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Richard Serra Prints Available at Gemini

Richard Serra Prints created at Gemini

Richard Serra has been working with Gemini since 1972. From his first expressive lithograph creations, using a simple flat image, he explored different methods that would enhance a deeper, more articulated relief to his prints, and would increase the sophistication of his screenprints as well as his intaglio techniques.

Gemini was able to assist him on a project as far away as the small island of Vidney,
near Reykjavik. He was working on a topological sculpture and filled many notebooks
with drawings of his ideas. Gemini supplied him with the drawing materials, etching plates and transfer paper that was essential to his needs.

At first, he experimented with smaller 4x6" copperplates, which eventually led to
larger etchings utilizing intaglio construction. Actually, Serra reinvigorated the
traditional etching medium by creating more expressive forms.

Richard Serra's ongoing creativity through the years typifies the importance of the
close relationship and sustained collaboration that Gemini creates with the artist.
It is the unique capacity that Gemini's workshop has, to provide problem-solving
resources that continue to grow along with the artist's expressive needs.

Ellsworth Kelly Print: Untitled (Red), 2005  

Richard Serra Prints Available

Gemini currently has a large selection of Richard Serra prints, original and limited edition prints available for purchase. Please browse our Currently Availability List to view our inventory of signed and numbered Richard Serra prints and original lithographs, etchings, silkscreen prints, and sculptures.

Richard Serra
Stop B S, 2004
1 color lithograph

60" x 51"
Edition of 250

Richard Serra Biography

Richard Serra was born in San Francisco November 2, 1939. From 1957-1961, while working in steel mills to support himself, he studied at UC Berkeley, and UC Santa Barbara...where he received a BA in English literature. From 1961-1964, he attended Yale University where he earned his MFA. While he was studying at Yale, he was trained as a painter, and worked with Josef Albers on his book, "The Interaction of Color" (1963). He would also come in contact throughout the early '60's with such artists as: Philip Guston, Robert Rauschenberg and Frank Stella.

In 1964, Serra went to Paris on a Yale Traveling Fellowship. Many times during that year, he would frequent the reconstruction of Constance Brancusi's studio at the
Musee National d'Art Moderne. After receiving a Fulbright grant, he was able to spend most of the next year in Florence, Italy as well as traveling through Southern Europe and parts of Northern Africa.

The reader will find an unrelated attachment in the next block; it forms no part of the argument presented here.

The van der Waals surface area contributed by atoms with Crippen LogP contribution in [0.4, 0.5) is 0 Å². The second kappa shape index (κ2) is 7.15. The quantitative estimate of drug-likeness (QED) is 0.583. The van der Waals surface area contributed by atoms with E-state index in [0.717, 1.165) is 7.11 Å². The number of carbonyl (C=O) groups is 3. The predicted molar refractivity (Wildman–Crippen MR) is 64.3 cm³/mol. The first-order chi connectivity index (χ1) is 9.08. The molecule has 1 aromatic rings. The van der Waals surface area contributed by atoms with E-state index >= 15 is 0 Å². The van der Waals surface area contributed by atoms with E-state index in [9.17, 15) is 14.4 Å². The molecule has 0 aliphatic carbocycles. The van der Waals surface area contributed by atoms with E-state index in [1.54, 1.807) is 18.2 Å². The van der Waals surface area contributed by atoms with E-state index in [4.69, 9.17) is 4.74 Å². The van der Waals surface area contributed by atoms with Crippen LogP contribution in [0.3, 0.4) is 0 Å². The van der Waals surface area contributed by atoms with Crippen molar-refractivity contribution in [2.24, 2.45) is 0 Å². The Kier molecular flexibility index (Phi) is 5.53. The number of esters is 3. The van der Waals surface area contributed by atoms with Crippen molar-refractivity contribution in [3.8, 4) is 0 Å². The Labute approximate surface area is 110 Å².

It was in Rome, where he was given his first solo exhibition at Galleria La Salita.
Eventually, that same year, Serra moved to New York, where he acquired an eminent
circle of friends that included: Walter De Maria, Eva Hesse, Carl Andre and Robert

He is known as a minimalist sculptor. Many of his creations are large-scale structures
of geometric design, often meant for outdoor sites. In the early '60's, he tended to work with the industrial materials of steel and lead. However, later in the decade, he made the addition of more nontraditional materials such as fiberglass and rubber. In 1968-70, he introduced a series of Splash pieces, that consisted of splashing or casting molten lead into the junctures between the floor and the wall. Serra was committed to the idea of using quality materials, and committed to the concept that the process is just as important as the final result.

He had his first solo exhibition in the United States at the Leo Castelli Warehouse in
New York. In 1970, he had another solo exhibition that was organized by the Pasadena Art Museum. Then, that same year he received a John Simon Guggenheim Memorial Foundation fellowship. Serra had much more intrigue for the urban sites of America, than the vast landscapes. In 1970, he installed one of his pieces on a dead-end street in the Bronx. In 1975, he received the Skowhegan Medal for Sculpture and in 1985, he traveled to Spain so he could study Mozarabic architecture.

Serra's works are found in private collections throughout the world, as well as in museum collections. He has been honored with solo exhibitions and retrospectives in museums all through the 80's...the Musee National d'Art Moderne of Paris, in 1984; the Museum Haus Lange in Germany, 1985; the Museum of Modern Art, NY, in 1986.

The honors kept coming throughout the 90's...the Bonnefantennmuseum hosted a retrospective of his drawings; in 1991, he won the Wilhem Lehmbruck prize for sculpture in Duisberg; then the following year, another retrospective at the Museo Nacional Centro de Arte Reina Sofia in Madrid.

In 1993, Serra was elected a fellow of the American Arts and Sciences.1994 bestowed him with two honors. He was awarded the Praemium Imperiale by the Japan Art Association, and an Honorary Doctor of Fine Arts degree from the California College of Arts and crafts in Oakland.

Today, Serra continues to produce large-scale steel structures for sites in both the United States and Europe. He and his wife, Clara Weyergraf-Serra, live just outside of New York, and in Nova Scotia.

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